Health food stores have always been mysterious places. Back in the late 1970’s, early 1980’s, health food stores occupied a small niche in society that was close to being underground. They came along on the heels of the hippy movement of the 60’s and often served as a place for communes to sell their homegrown wares. The health food stores smelled of herbs, incense and a few other things that generally defied description. There were strange and exotic foods from all over the globe, all of them claiming to be organic or free range. There were things like granola, soymilk, goat’s milk, tofu and wheat grass juice. You could find books on such subjects as natural healing, crystal therapy and composting.
Wild Oats is a franchise in many cities and when you go into the store, you can tell right away that the basic Mom and Pop operation had changed. This particular chain began eighteen years ago in Boulder, Colorado and has expanded over the years to include more than 110 stores in 24 states and British Columbia. It is clear to see how this company became the standard for the organic market industry.
At first glance, their store looks like any other large grocery store, and you can probably find many of the same items that you would in a standard grocery store – but with one twist. Everything is organic. Usually when you hear the word organic, you might think two things; bland and expensive. However, with all the options and improvements in the way of organic foods are produced, there are many items that are very tasty, and the prices have become comparable to those of a conventional grocery store.
The overall concept of the health food store has not changed. They still offer a wide range of organic foods and herbal remedies. They are filled with all kinds of products to heal the body, mind and spirit. You can find aromatherapy candles, essential oils, books, tapes, and DVD’s on meditation and yoga. You can take cooking classes and learn how to make your own herbal remedies. There are still aisles dedicated to environmentally safe products for household cleaning and recycling.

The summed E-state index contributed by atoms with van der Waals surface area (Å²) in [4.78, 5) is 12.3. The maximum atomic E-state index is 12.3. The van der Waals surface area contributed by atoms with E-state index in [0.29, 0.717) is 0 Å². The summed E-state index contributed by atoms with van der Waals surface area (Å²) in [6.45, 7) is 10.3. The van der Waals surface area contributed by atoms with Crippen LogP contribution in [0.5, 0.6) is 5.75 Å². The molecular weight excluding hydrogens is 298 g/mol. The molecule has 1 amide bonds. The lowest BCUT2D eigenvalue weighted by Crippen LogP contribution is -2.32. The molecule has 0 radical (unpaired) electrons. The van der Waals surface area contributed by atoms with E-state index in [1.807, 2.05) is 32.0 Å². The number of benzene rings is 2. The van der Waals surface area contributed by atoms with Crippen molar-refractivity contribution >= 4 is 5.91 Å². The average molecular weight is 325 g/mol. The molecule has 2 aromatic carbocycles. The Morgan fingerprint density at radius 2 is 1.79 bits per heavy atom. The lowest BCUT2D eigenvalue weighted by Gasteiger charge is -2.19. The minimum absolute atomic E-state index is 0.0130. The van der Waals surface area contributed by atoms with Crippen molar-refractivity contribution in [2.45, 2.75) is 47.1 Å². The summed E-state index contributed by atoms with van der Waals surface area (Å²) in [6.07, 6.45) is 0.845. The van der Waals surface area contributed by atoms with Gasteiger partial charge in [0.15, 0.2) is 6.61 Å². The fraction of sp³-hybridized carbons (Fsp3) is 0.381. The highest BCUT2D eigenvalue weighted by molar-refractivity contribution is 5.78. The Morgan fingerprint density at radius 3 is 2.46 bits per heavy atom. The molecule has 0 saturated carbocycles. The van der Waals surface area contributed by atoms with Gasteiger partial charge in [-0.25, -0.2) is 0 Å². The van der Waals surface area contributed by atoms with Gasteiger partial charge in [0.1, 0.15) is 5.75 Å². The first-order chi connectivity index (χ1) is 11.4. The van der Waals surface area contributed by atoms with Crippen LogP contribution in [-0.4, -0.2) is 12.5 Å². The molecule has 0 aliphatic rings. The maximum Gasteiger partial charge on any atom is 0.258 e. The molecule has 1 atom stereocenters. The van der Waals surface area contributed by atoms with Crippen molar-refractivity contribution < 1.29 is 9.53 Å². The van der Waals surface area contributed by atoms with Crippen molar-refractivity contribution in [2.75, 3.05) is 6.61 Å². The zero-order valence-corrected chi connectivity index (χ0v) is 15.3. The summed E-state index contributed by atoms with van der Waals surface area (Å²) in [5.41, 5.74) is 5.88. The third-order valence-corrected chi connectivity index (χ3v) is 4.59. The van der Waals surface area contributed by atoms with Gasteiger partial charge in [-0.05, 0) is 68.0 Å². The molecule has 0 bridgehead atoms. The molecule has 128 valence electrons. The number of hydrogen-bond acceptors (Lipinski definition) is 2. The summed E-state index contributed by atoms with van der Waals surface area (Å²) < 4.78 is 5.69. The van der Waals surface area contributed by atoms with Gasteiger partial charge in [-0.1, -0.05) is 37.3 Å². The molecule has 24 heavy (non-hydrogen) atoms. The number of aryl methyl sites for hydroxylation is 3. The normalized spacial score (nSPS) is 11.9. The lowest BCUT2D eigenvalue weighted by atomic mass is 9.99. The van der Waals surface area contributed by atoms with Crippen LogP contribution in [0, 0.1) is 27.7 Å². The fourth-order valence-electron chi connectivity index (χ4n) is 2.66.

Some additions are a pleasant surprise, though. There can be four different “deli” counters. There is usually a butcher counter with free-range chicken and beef and a plethora of fresh seafood. Another counter may display an array of amazing baked goods (bagels, cakes and pastries), and in many stores there is yet another section that caters full meals for a quick healthy lunch or a dinner party. The modern health food store also had a section for wine and beer, an astounding array of cheeses, and an extensive frozen foods section.
It is good to see how far the basic health food store has come. Sure you can still find the small ones if you look for them, but like so many other things these days, big corporations have taken over and created franchises that offer more for less. Buying in bulk allows the stores to get better discounts and pass the savings on to the consumer.